Magazine article Multimedia & Internet@Schools

Working Retired Part 2: Building a Bridge to Retirement

Magazine article Multimedia & Internet@Schools

Working Retired Part 2: Building a Bridge to Retirement

Article excerpt

IN my May/June column we heard from media specialists who are refocused and recharged in their second careers. They are busy with writing, speaking, online teaching, consulting, and multimedia production. In Part 2 we will learn how these accomplished people built a bridge to retirement and what they have to say about all they've learned in their new careers.


Active membership in a professional media organization is key to building that bridge to retirement. The former media specialists interviewed for this article were involved in their state professional organizations while they were fully employed; many were also active nationally. They served as committee chairs and state officers and held many leadership posts vital to establishing contacts and acquiring skills and attitudes that help them now. Most importantly, they established contacts and made relationships with people they now work with in their new careers. Sharron McElmeel, online instructor, author, and speaker, wrote, "So all the while I was building my public school career as a library media specialist, I was also planting the seeds of what was to come-I used my research skills to expand my personal goals of building a nation of readers, one family, one community, one state at a time. So for twenty plus years I have been doing what I am doing now-only in different proportions."

Pam Cheskeys multifaceted positions in the New Jersey Association of School Librarians helped her get started in a rewarding new career. "About two months before my retirement was to take effect, I received a call from Dr. Carol Kuhlthau asking if I would be interested in working with Rutger's University School of Communication, Information and Library Studies ... Of course I did not hesitate to say yes. This is the dream job for a school library media specialist," she noted. Cheskey's professional contacts have helped her reach out for support in setting goals for the Center for International Scholarship in School Libraries (CISSL) at Rutgers and establish partnerships within the library world in New Jersey as well as other states. Gail Petri's dream job with the Library of Congress began with contacts she made as an American Memory Fellow.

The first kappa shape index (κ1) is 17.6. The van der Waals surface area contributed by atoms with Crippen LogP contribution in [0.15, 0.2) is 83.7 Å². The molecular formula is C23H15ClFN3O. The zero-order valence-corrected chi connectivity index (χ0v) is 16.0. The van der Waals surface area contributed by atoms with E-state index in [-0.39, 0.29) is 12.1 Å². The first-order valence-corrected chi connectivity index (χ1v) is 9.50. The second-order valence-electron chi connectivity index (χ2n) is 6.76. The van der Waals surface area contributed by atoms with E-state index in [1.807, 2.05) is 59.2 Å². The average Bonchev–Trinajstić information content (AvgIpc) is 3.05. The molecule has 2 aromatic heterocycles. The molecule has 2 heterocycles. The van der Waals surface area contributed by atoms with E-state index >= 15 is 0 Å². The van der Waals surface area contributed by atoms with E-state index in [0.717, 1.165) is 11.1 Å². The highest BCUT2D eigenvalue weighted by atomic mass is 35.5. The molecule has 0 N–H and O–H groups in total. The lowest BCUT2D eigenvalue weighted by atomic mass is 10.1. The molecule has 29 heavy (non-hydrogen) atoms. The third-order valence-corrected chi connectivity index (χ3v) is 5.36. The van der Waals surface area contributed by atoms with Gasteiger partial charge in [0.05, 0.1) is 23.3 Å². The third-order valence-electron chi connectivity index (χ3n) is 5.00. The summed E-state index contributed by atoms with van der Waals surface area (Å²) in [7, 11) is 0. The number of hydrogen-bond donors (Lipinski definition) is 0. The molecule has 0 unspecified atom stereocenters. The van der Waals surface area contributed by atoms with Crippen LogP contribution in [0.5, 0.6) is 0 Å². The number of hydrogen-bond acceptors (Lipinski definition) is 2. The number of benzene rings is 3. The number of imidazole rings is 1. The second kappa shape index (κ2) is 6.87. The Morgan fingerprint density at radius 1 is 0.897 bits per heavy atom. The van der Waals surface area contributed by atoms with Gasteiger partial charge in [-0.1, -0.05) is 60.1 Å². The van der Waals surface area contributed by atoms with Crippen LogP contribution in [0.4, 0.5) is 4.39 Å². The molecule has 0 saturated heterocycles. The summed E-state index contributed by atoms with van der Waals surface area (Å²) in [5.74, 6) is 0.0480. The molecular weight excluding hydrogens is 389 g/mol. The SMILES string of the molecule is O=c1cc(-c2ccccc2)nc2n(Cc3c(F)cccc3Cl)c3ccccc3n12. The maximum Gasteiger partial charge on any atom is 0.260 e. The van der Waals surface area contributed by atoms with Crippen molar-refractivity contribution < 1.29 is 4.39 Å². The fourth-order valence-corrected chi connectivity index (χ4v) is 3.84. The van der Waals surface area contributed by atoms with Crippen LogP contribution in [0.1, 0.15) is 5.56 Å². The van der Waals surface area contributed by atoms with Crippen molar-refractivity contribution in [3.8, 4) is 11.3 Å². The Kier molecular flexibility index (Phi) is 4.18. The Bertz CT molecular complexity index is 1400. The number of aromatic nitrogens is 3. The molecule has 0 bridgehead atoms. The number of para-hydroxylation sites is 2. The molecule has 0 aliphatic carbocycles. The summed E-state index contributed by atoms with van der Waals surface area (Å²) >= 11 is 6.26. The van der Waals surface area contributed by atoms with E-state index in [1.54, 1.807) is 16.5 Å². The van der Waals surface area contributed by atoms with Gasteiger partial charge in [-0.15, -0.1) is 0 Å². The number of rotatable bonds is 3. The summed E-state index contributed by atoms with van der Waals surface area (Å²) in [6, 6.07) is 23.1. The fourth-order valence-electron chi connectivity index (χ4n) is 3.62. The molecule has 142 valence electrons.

Deb Kachel and Ann Bell began teaching in online programs while fully employed in K-12 education. Kachel decided to retire when Mansfield University "was asking me to do more and there didn't seem to be enough hours in the days. I felt like I was working two jobs; after 33 years in the school district, I decided that I wanted the freedom to do the jobs I wanted to do and could do while I still had the drive, skills, and good health." Bell started online teaching in baby steps; she decided to expand her online role once she had retired and had more time. "As soon as I retired, I proposed a new class" that will first be offered in the summer semester, she notes. It never hurts to proactively share your ideas for future employment.

Relations in the community can help pave the way to jobs at local colleges and universities as instructors in colleges of education or instructors in custom training programs at technical colleges. Established associations with museums can also lead to second careers. Walt, a former science teacher who also has a degree in school media, works as a cataloger archivist for our county historical society.

Virtual connections through discussion groups, such as LM_NET blogs (, or social networking sites, such as TeacherLibrarianNing (http://, offer exciting possibilities for establishing relationships. A virtual presence keeps you in touch and lets others know that you are there. Keep your resume and vitae current. My online teaching career began with a brief contact on LM_NET. We never know what opportunities exist!


Practicing these skills while still working as a school media specialist helps build bridges to retirement. …

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